Eight Minutes

Feb 25
Make more, think less.
Jan 25
Disorder is the condition of the mind’s fertility.
— Paul Valéry
Jan 17

[Anna] Akhmatova used to say, ’ When I was young I loved architecture and water. Now I love the earth and music.’

Jan 08

Susan Sontag on Lists

I perceive value, I confer value, I create value, I even create — or guarantee — existence. Hence, my compulsion to make “lists.” The things (Beethoven’s music, movies, business firms) won’t exist unless I signify my interest in them by at least noting down their names.

Nothing exists unless I maintain it (by my interest, or my potential interest). This is an ultimate, mostly subliminal anxiety. Hence, I must remain always, both in principle + actively, interested in everything. Taking all of knowledge as my province.

Susan Sontag via Maria Popova

Jan 07
Becoming Susan Sontag (3)
— Moreover, a journal is under no obligation to be consistent either in its form or purposes. We cannot know what it is that a journal actually reflects, generally or at any given moment—how transient or deep the author’s impulse, how exact, how distorted…what function the enterprise is serving. Obviously a journal mirrors no one but its author, but a mirror reflects largely what we instruct it to.

Becoming Susan Sontag (2)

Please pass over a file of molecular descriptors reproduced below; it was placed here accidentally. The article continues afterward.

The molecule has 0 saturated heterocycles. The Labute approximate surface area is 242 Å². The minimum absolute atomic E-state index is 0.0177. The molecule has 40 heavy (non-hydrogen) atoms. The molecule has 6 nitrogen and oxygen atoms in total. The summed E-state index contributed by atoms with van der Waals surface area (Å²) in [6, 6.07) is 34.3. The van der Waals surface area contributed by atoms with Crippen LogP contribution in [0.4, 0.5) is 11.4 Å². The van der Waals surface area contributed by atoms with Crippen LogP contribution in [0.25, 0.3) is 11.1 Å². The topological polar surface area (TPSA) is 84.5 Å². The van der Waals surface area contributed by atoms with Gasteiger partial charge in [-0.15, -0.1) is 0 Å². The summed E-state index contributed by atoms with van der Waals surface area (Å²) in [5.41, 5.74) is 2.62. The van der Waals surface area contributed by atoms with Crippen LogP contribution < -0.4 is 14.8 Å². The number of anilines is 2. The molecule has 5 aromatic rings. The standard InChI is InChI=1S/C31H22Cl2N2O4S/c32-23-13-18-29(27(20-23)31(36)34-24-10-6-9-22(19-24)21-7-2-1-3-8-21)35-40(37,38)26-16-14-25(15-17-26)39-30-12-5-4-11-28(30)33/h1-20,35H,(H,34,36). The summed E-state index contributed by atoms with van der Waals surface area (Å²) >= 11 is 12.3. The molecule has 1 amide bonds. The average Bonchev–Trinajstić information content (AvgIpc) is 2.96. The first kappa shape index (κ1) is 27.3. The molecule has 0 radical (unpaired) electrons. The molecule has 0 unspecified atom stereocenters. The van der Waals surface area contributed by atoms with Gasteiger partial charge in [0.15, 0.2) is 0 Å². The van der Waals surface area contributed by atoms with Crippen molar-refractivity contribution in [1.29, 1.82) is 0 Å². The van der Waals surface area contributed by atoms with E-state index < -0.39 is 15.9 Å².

In fact, Sontag was interested in experience, which spills over the confines of most academic categories. And it seems reasonable to say that her real, though not explicitly stated, objective—and eventual achievement—was to develop the ability to synthesize many sorts of information, in order to make the meaningful imaginative leap.


Becoming Susan Sontag

Among the entries are also lists of books to be read and words to be learned or contemplated, lists of things to be done and things not to be done, mentions of areas of history to become acquainted with, the odd aperçu, general reflections, and whole meadows of quotations. We see rudiments of ideas which years later expand into essays, and we see aspects of the author—and the author’s view of herself—that there certainly would be no other way to see.

Deborah Eisenberg, “Becoming Susan Sontag,” The New York Review of Books

Jan 06
A novel worth reading is an education of the heart. It enlarges your sense of human possibility, of what human nature is, of what happens in the world. It’s a creator of inwardness.
The pattern of the thing precedes the thing.
— Nabokov
Jan 04

Robert Downey: A futurist knows

In 2004 you released an album titled The Futurist, What was the inspiration?

I had some time on my hands, I wasn’t working much in my, ahem, chosen profession. An aspect of fortune is that, when it’s raining, then you gotta work inside the barn, you know?

And there is always something I’ve noticed with every person I know to a man, to a woman, they are always multifaceted. And I find that a certain sort of dysthymic, existential depression sets in on each and every one of us when we might not be doing what we wish, but we’re not doing what we can. Because there’s kind of a typically Western affixing to, you know, this is what I want, and this is what I should do, but oftentimes working on any part of yourself constructively is for the highest good and will help you ultimately achieve those other goals.

Fortune, December 19, 2013